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In vivo assessment of potential probiotic Lactobacillus salivarius strains: evaluation of their establishment, persistence, and localisation in the murine gastrointestinal tract

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Show simple item record Murphy, Lisa Dunne, Colum P. Kiely, Barry Shanahan, Fergus O'Sullivan, Gerald C. Collins, Kevin J. 2013-04-22T11:11:25Z 2013-04-22T11:11:25Z 1999
dc.description peer-reviewed en_US
dc.description.abstract The enteric flora comprise approximately 95% of the total number of cells in the human body. Numerous studies have investigated potentially beneficial members of this microbial community due to their ability to elicit immune responses while also protecting against microbial pathogens. We have previously reported on the isolation and identification, from surgically-resected segments of the human gastrointestinal tract (GIT), of potential probiotic lactic acid bacteria (LAB). These bacterial strains exhibit potentially beneficial probiotic traits in vitro such as bile tolerance in the absence of deconjugation; gastric acid resistance; and adherence to epithelial cell lines. The objective of this study was to administer two strains of the previously-isolated LAB to mice over a period of 7 or 14 days in order to assess their ability to establish themselves within specific regions of the GIT. Throughout this feeding period, and for 4 days following cessation of feeding, the numbers of total culturable lactobacilli and of the administered LAB present in faeces were monitored. Spontaneous rifampicin resistant derivatives (50 mg:ml) of Lactobacillus salivarius subsp. salivarius UCC1(LM5) and Lb. salivarius subsp. salivarius UCC118(LM2) were generated to facilitate enumeration of the strains in GIT and faecal samples. Each potential probiotic strain was individually administered to Balb:c mice at a daily concentration of approximately 4.0 109 CFU. After 1 day of feeding, strains UCC1(LM5) and UCC118(LM2) were recovered from murine faeces at Log10 6.95 (1.18) CFU:g and Log10 6.33 (0.37) CFU:g, respectively. Interestingly, UCC118(LM2), which was originally isolated from the ileal-caecal region of the human GIT, was found to have become established in the corresponding region of the murine GIT regardless of the length of the feeding period. UCC118(LM2) was also found to persist in faeces for a period of up to 3 days following cessation of feeding. Administration of UCC1(LM5) and UCC118(LM2) did not result in any significant changes in the levels of indigenous bacteria culturable from faeces. In conclusion, human isolate Lb. salivarius subsp. sali6arius UCC118(LM2) was found to effectively colonise, and survive transit through, the murine gastrointestinal tract. Lactobacillus salivarius subsp. sali6arius UCC118 has been deposited at The National Collections of Industrial and Marine Bacteria (NCIMB) and accorded the accession number NCIMB40829. en_US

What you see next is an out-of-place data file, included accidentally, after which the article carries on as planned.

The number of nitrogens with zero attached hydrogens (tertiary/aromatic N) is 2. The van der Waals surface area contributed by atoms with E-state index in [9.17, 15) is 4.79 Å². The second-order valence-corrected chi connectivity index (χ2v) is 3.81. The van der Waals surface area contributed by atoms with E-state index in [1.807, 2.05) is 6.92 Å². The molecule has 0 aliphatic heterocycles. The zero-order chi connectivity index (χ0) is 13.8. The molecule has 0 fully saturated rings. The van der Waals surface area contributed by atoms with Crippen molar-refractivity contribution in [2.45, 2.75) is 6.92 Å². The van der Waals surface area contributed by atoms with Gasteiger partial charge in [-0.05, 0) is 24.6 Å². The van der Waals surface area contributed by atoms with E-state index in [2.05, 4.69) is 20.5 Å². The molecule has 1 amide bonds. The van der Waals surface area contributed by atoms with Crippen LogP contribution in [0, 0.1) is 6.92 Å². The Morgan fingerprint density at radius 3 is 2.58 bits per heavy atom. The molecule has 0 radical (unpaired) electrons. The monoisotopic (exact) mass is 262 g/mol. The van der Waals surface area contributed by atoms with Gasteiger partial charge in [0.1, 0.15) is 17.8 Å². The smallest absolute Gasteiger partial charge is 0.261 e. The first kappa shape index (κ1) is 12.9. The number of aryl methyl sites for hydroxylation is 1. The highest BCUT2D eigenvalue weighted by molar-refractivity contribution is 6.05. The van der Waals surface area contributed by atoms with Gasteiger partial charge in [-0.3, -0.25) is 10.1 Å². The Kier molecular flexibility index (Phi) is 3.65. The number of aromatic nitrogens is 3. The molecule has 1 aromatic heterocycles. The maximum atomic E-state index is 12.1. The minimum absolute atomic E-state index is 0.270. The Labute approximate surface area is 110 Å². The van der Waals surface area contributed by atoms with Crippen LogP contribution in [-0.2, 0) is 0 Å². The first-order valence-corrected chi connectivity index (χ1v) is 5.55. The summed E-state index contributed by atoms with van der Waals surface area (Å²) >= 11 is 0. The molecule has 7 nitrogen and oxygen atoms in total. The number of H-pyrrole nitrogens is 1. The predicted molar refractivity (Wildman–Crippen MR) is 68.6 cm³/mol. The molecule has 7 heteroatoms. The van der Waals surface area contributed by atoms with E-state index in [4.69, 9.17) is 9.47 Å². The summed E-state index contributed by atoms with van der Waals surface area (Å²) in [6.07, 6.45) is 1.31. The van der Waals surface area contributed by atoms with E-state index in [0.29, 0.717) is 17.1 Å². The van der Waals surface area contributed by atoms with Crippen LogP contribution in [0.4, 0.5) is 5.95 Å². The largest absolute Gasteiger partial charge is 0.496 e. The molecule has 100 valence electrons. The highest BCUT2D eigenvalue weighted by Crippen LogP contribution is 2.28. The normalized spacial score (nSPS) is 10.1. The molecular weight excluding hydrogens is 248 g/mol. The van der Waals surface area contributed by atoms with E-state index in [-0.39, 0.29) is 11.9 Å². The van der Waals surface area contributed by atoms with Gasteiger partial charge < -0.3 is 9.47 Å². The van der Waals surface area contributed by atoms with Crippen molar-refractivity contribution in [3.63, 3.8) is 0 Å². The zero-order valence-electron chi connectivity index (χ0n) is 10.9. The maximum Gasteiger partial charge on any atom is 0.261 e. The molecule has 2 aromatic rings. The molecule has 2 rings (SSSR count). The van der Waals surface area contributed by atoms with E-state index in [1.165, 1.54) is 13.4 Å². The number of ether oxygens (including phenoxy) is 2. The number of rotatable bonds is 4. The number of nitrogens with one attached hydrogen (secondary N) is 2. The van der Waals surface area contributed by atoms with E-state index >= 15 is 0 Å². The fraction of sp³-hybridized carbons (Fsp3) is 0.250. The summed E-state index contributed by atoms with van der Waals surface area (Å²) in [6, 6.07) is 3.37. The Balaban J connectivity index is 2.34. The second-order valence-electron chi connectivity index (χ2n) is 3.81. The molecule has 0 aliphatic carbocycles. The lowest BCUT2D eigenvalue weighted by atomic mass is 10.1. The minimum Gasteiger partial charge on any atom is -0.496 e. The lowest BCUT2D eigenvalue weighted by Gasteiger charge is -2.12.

dc.language.iso eng en_US
dc.publisher Co-Action Publishing en_US
dc.relation.ispartofseries Microbial Ecology in Health and Disease;11(3), pp. 149-157
dc.subject probiotics en_US
dc.subject Lactobacillus salivarius en_US
dc.subject in vivo en_US
dc.subject feeding trials en_US
dc.subject mouse en_US
dc.subject gastrointestinal tract en_US
dc.subject colonisation en_US
dc.subject transit en_US
dc.title In vivo assessment of potential probiotic Lactobacillus salivarius strains: evaluation of their establishment, persistence, and localisation in the murine gastrointestinal tract en_US
dc.type info:eu-repo/semantics/article en_US
dc.type.supercollection all_ul_research en_US
dc.type.supercollection ul_published_reviewed en_US
dc.contributor.sponsor BIO Research Ireland en_US
dc.contributor.sponsor Irish Department of Agriculture, Food and the Marine en_US
dc.contributor.sponsor European Commission en_US
dc.rights.accessrights info:eu-repo/semantics/openAccess en_US
dc.internal.rssid 1121581

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